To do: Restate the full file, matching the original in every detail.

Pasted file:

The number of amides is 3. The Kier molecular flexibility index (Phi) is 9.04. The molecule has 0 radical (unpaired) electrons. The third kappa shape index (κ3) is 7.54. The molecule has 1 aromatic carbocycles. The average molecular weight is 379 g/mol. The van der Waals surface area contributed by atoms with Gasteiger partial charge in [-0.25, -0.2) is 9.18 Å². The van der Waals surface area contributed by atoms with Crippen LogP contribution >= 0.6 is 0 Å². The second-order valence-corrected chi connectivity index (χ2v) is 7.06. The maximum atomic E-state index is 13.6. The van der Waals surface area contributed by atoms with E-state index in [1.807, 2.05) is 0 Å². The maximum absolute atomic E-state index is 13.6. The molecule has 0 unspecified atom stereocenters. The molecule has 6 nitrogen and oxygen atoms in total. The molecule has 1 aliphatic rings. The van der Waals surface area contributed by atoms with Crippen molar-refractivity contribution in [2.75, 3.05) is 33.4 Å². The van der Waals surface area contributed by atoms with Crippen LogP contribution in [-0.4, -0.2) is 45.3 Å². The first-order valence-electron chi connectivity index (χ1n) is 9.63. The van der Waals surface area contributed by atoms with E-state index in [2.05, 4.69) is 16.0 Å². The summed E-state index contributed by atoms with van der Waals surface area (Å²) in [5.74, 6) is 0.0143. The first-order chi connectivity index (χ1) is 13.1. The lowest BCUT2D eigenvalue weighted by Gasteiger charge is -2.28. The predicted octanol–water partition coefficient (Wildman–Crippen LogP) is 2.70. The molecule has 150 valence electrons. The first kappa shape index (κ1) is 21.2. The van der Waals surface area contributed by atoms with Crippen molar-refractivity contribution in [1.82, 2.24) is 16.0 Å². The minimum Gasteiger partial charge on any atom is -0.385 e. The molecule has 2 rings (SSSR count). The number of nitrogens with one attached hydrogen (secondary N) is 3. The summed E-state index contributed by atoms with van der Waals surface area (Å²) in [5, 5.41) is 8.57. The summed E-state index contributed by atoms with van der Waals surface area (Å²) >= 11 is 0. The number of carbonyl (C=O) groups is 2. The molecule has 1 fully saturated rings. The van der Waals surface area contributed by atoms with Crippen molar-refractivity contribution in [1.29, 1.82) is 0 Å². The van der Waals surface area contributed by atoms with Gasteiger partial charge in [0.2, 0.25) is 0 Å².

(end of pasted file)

The number of amides is 3. The Kier molecular flexibility index (Phi) is 9.04. The molecule has 0 radical (unpaired) electrons. The third kappa shape index (κ3) is 7.54. The molecule has 1 aromatic carbocycles. The average molecular weight is 379 g/mol. The van der Waals surface area contributed by atoms with Gasteiger partial charge in [-0.25, -0.2) is 9.18 Å². The van der Waals surface area contributed by atoms with Crippen LogP contribution >= 0.6 is 0 Å². The second-order valence-corrected chi connectivity index (χ2v) is 7.06. The maximum atomic E-state index is 13.6. The van der Waals surface area contributed by atoms with E-state index in [1.807, 2.05) is 0 Å². The maximum absolute atomic E-state index is 13.6. The molecule has 0 unspecified atom stereocenters. The molecule has 6 nitrogen and oxygen atoms in total. The molecule has 1 aliphatic rings. The van der Waals surface area contributed by atoms with Crippen molar-refractivity contribution in [2.75, 3.05) is 33.4 Å². The van der Waals surface area contributed by atoms with Crippen LogP contribution in [-0.4, -0.2) is 45.3 Å². The first-order valence-electron chi connectivity index (χ1n) is 9.63. The van der Waals surface area contributed by atoms with E-state index in [2.05, 4.69) is 16.0 Å². The summed E-state index contributed by atoms with van der Waals surface area (Å²) in [5.74, 6) is 0.0143. The first-order chi connectivity index (χ1) is 13.1. The lowest BCUT2D eigenvalue weighted by Gasteiger charge is -2.28. The predicted octanol–water partition coefficient (Wildman–Crippen LogP) is 2.70. The molecule has 150 valence electrons. The first kappa shape index (κ1) is 21.2. The van der Waals surface area contributed by atoms with Crippen molar-refractivity contribution in [1.82, 2.24) is 16.0 Å². The minimum Gasteiger partial charge on any atom is -0.385 e. The molecule has 2 rings (SSSR count). The number of nitrogens with one attached hydrogen (secondary N) is 3. The summed E-state index contributed by atoms with van der Waals surface area (Å²) in [5, 5.41) is 8.57. The summed E-state index contributed by atoms with van der Waals surface area (Å²) >= 11 is 0. The number of carbonyl (C=O) groups is 2. The molecule has 1 fully saturated rings. The van der Waals surface area contributed by atoms with Crippen molar-refractivity contribution in [1.29, 1.82) is 0 Å². The van der Waals surface area contributed by atoms with Gasteiger partial charge in [0.2, 0.25) is 0 Å².